JAYLEN WADDLE VS CEEDEE LAMB - TALE OF THE TAPE
The fantasy football season is over, right?? WRONG! For us full degenerates, fantasy football is a 12-month long haul, and we’ve already started in with mock drafts, dynasty trades, and best ball exposure. Even this time of year, sometimes winning your league is about making the right call when you’re presented with two similarly valued players whose ADPs are right in line with each other. As the offseason goes along I’ll attempt to help you make some of these (often critical) calls, starting with a really fun one: Jaylen Waddle vs CeeDee Lamb.
THE PROS OF CHOOSING WADDLE:
The electric rookie was amazing in his first year, finishing in the top ten in targets (142), receptions (104), and YAC (443). Waddle finished as the WR16 on the season in PPR formats, and would seem to be primed to at least replicate his numbers this year under Mike McDaniel, who we all saw turn Deebo Samuel into a cheat code in 2021.
To further pad Waddle’s safety floor if you’re going to take him as a second round pick, the Fins’ rookie also played an 84.2% snap share (18th in the NFL) and ran 542 routes (10th in the NFL). As we know, volume is often key for WR production, and Waddle’s elite 73.2% catch rate shows that he’s maximizing production out of his already high amount of targets and touches.
Is it possible that coach McDaniel turns Waddle into another Deebo this year? Probably not, as Deebo is decidedly larger that Waddle, and therefore more built to handle 59 carries that was tossed his way in 2021. However, that doesn’t mean that Waddle can’t be used as a gadget player with his ability to take it to the house on any given play (see the YAC above).
THE CONS OF CHOOSING WADDLE
Waddle’s complete lack of being a downfield threat brings his upside into question, and this is where he and Deebo Samuel are starkly different. While Deebo led the NFL in both yards per reception (18.2) and yards per target (11.7), Waddle was merely a short field threat with 9.8 YPR (101st in the NFL) and 7.1 YPT (78th). To add to this, his 6.3 aDOT was also outside the top 100 for WRs.
Waddle’s 1.73 fantasy points per target are another stat that is incredibly average, and he only had ten total deep targets all season, so projecting a rise in efficiency in 2022 will ultimately come down to whether or not you buy into the fact that his new coaching scheme will create enough opportunities for his to be “Deebo 2.0”.
THE PROS OF CHOOSING LAMB
Despite what most deemed a “disappointing year”, Lamb finished the season 20th in receptions (79) and 14th in receiving yards (1102) en route to an elite 2.27 yards per route run and 120 targets. It would stand to reason that the likely departure of Amari Cooper will thrust Lamb into unquestioned WR1 territory, as Cooper leaves behind an 18.8% target share, a 27.7% air yards share, and 19 red zone targets. Unfortunately we have no data to support this, as Lamb only has one game in his career without Amari, and he had a paltry three catches for 14 yards in what was supposed to be a fantasy juggernaut game against the Chiefs.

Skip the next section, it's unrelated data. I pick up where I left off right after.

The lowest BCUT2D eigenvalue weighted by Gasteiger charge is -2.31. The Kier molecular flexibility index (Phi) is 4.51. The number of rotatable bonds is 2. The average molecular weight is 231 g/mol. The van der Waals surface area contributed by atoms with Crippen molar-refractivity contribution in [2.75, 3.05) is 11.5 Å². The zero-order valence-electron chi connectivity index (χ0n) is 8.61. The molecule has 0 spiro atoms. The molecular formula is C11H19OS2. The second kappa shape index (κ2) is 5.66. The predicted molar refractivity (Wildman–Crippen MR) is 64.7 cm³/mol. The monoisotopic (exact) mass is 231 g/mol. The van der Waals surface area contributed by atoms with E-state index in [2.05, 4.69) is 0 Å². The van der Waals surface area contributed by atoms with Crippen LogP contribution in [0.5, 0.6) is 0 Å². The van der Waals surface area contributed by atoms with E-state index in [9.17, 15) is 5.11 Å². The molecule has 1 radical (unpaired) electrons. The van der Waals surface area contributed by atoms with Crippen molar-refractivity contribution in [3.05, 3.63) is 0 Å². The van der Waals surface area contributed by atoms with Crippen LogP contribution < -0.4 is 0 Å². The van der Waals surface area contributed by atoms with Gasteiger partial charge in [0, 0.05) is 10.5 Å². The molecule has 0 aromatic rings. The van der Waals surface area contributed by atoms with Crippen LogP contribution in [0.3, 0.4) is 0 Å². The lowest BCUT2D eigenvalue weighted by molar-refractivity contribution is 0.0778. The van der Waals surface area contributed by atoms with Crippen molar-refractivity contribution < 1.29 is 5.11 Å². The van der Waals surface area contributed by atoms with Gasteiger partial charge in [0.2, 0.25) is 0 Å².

Still, with Cooper likely gone and Michael Gallup recovering from an ACL tear, the sky should be the limit for Lamb in an offense that was seventh in passing plays per game and features an elite QB in Dak Prescott.
THE CONS OF CHOOSING LAMB
Much like Waddle, Lamb’s aDOT of 9.6 yards doesn’t seem to scream “MUST HAVE” at his current ADP, nor does his air yards share of 24.7% (it’s fine, it’s just not amazing). Something we also saw last year was that Lamb’s target share and catch % were much better out of the slot, and Amari’s departure would likely force Ceedee to the perimeter where he’s been less efficient. He’d also be dealing with #1 CBs every game.
It’s also fair to imagine that the departure of Amari Cooper would either A) hurt the Dallas offense overall from an efficiency standpoint, or B) shift the offensive scheme a little bit more run-heavy with the expectation that Mike McCarthy and Kellen Moore will likely have a healthy Ezekiel Elliott and Tony Pollard to run as a “thunder and lightning” duo (I still miss Brandon Jacobs and Ahmad Bradshaw - don’t @ me).
While I’d be glad to have both receivers at their current ADPs (which are dancing right around one another’s), I think the combination of the new coaching scheme in Miami coupled with Waddle’s increased likelihood of being used in gadgetry-type plays has me leaning his way over Lamb’s. We still have free agency and the draft to potentially shift this the other way, but if I’m in early redraft leagues or on the clock in bestball, I’m taking Waddle > Lamb.